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The Freewheel line with a couple of English friends.

It takes a lot of beer to keep the wine business running smoothly. Here in Redwood City, we are very fortunate to have a great English style ale producer right in our backyard: Freewheel Brewing Company. The staff of K&L are fictures at our local pub, and it is a rare moment when one of us isn't there having a pint and a bite of their excellent food. We are also lucky enough to be the first place to offer their bottled beer for sale. If you have never had it, the Freewheel Brewing "FSB" Freewheel Special Bitter, California (500ml) is the benchmark in fresh, balanced, smashable ale. We will do our best to keep some in stock for you, the customer too!

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Tasting with Oliver Krug

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Entries in reserve wines (1)


Champagne Trip, Day 2: Krug!

Krug has become one of the great wine monuments of France by making and delivering great Champagne in the bottle since 1843. The only other producer that I can think of in all of France with a longer track record for perfectionism is Chateau d’Yquem in Sauternes. I love the vinous, powerful style of the Krug wines, which are all barrel fermented and aged for a long time. It was my father's and my choice for the millennium; I contributed a bottle of Grand Cuvée, and he generously contributed his last bottle of 1976, and the two of us had a private party.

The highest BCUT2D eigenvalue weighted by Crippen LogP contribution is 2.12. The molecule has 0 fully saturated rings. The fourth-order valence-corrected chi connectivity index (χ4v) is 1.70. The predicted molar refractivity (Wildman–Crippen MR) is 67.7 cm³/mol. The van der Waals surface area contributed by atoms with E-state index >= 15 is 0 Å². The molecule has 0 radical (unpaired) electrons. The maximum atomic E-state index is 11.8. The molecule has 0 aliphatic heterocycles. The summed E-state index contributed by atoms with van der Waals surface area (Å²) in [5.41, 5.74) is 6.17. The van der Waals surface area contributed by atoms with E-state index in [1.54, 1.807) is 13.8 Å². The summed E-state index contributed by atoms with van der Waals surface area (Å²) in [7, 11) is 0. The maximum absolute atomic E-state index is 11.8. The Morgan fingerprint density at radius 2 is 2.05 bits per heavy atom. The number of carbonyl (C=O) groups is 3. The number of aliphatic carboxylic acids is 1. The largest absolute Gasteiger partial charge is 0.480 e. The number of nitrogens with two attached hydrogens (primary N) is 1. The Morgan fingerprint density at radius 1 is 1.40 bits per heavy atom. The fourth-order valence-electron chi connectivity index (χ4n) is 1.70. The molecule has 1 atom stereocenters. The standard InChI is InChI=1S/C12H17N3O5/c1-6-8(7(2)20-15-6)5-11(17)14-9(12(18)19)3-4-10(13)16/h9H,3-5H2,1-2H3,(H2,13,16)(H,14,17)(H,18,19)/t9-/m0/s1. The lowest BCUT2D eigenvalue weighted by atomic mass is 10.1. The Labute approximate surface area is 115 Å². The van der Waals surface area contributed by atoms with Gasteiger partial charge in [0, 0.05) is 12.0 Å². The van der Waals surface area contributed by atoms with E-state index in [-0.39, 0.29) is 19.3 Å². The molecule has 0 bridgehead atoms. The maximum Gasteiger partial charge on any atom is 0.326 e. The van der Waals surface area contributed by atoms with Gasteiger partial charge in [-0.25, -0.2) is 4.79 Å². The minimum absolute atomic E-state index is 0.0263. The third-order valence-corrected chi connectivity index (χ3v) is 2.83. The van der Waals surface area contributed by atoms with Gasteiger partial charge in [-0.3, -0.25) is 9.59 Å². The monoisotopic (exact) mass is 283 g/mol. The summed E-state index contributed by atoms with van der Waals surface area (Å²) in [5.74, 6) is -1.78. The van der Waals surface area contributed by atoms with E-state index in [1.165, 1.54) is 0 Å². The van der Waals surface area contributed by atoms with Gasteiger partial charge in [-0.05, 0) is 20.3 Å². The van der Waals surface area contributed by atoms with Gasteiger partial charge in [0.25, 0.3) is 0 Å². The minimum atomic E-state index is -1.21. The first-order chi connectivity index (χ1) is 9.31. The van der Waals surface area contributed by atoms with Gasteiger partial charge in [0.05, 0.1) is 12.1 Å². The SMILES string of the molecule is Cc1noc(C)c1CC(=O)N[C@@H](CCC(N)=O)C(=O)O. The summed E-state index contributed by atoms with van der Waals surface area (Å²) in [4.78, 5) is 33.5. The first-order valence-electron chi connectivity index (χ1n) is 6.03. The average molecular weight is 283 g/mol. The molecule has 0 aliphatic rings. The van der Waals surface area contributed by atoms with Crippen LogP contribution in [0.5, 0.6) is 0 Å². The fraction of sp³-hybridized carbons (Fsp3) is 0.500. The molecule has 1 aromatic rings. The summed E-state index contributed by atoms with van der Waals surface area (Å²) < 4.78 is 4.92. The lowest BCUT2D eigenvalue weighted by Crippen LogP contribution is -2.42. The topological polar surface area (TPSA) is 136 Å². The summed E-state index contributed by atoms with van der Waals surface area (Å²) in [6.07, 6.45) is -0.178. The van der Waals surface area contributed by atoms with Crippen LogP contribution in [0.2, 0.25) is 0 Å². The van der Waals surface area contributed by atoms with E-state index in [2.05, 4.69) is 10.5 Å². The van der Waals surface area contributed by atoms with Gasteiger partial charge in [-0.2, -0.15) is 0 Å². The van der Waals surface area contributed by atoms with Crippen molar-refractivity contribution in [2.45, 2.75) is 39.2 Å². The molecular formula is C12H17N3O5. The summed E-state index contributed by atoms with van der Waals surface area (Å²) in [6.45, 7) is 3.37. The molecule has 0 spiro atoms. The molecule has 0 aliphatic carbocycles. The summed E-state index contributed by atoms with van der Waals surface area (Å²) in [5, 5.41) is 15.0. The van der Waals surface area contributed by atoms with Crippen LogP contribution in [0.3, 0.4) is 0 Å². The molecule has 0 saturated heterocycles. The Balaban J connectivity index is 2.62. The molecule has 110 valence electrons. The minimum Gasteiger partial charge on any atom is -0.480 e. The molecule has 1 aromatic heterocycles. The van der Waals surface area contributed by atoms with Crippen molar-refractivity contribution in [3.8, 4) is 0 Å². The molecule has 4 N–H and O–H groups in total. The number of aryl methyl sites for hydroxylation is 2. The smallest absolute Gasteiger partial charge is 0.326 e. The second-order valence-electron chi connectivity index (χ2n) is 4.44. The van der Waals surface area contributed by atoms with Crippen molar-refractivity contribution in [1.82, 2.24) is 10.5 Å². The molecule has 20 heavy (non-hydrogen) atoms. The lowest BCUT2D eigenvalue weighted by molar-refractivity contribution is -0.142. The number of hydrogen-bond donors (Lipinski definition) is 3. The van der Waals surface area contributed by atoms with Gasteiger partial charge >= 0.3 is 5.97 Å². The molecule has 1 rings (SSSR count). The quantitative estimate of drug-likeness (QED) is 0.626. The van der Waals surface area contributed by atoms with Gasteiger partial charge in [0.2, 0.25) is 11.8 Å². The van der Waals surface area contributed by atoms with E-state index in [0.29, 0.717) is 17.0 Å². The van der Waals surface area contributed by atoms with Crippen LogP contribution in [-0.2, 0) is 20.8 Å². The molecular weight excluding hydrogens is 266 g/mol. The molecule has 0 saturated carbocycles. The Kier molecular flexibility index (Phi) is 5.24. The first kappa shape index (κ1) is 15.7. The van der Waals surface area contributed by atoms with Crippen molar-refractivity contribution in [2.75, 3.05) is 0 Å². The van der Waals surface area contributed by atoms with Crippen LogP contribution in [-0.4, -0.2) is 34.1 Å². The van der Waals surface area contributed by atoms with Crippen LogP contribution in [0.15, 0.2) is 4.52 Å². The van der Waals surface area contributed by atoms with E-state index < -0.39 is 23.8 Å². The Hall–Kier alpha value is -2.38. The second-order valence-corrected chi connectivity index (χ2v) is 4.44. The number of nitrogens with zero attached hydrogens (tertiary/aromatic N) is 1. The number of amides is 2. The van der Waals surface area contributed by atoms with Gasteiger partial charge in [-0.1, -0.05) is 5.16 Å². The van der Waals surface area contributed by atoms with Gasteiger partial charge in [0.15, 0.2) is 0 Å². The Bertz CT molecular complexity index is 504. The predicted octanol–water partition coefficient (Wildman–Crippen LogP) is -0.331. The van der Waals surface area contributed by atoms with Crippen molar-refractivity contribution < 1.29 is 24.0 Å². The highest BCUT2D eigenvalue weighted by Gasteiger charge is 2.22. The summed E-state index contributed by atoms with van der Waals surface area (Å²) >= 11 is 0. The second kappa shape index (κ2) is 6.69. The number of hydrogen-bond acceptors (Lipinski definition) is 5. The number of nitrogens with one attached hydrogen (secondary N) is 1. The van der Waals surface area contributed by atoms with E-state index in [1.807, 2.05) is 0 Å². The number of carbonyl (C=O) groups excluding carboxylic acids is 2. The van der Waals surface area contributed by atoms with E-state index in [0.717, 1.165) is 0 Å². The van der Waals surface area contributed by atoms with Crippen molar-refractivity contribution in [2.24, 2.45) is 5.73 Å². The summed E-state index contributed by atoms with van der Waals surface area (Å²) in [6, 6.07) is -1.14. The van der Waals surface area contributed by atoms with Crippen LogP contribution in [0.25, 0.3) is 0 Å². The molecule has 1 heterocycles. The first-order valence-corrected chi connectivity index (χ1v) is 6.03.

I arrived at Krug a half an hour late because half of the roads in Reims were closed—some because of road construction and some because of a strike. If I could have found a place to park, I would have ridden my bike the rest of the way. (I was less than a mile away when the police turned me away!) When I finally arrived, I was welcomed by Julie-Amadine Michel, and we took a tour of the Krug caves, where they store a mind boggling amount of reserve wines for the Grand Cuvée.

This Pinot from Bouzy will likely be included in the 2009 bottling, for release in 2017!

At Krug they use 40% reserve wines in their Grand Cuvée, with some of them dating back 12 to15 years at the time of bottling. After bottling, they keep the wines on the lees from 7 to 10 years—so a completely fresh disgorgement of Krug Grand Cuvée will contain some wines of 19- to 25-years-old. Blending many vintages allows the wine to have a complexity that only age can bring, but with vigor from the younger elements in the blend.

Olivier Krug Joined us for the tasting

After the tour, we sat down to taste Grand Cuvée, and the 1998 and 1995 vintages with Olivier Krug. The Grand Cuvée delivered the complexity that the story promises; it was a Rubik’s Cube of terroir, grape variety and time when I studied it closely, and at once a disarmingly delicious drink when simply enjoyed. The 1998 is only the second Krug vintage (1981 being the other) to be dominated by Chardonnay in the blend. Because of a scorching August, much of their Pinot and Meunier were overripe. This Champagne is drinking very well already, with a golden color, an amazingly toasty nose of brioche, a buttery rich mid-palate and a powerful finish. The 1995 was also drinking well, and seemed to be even toastier still.

Olivier and I also talked about a tasting he next time he was in the US, and I am pleased to say we will have a small gathering in the Redwood City store on Wednesday June 10th at 5 p.m. It will be an honor to have him in the store. Please send me and email at if you would like to come. It will be very limited, so please do not wait to drop me a line.

—Gary Westby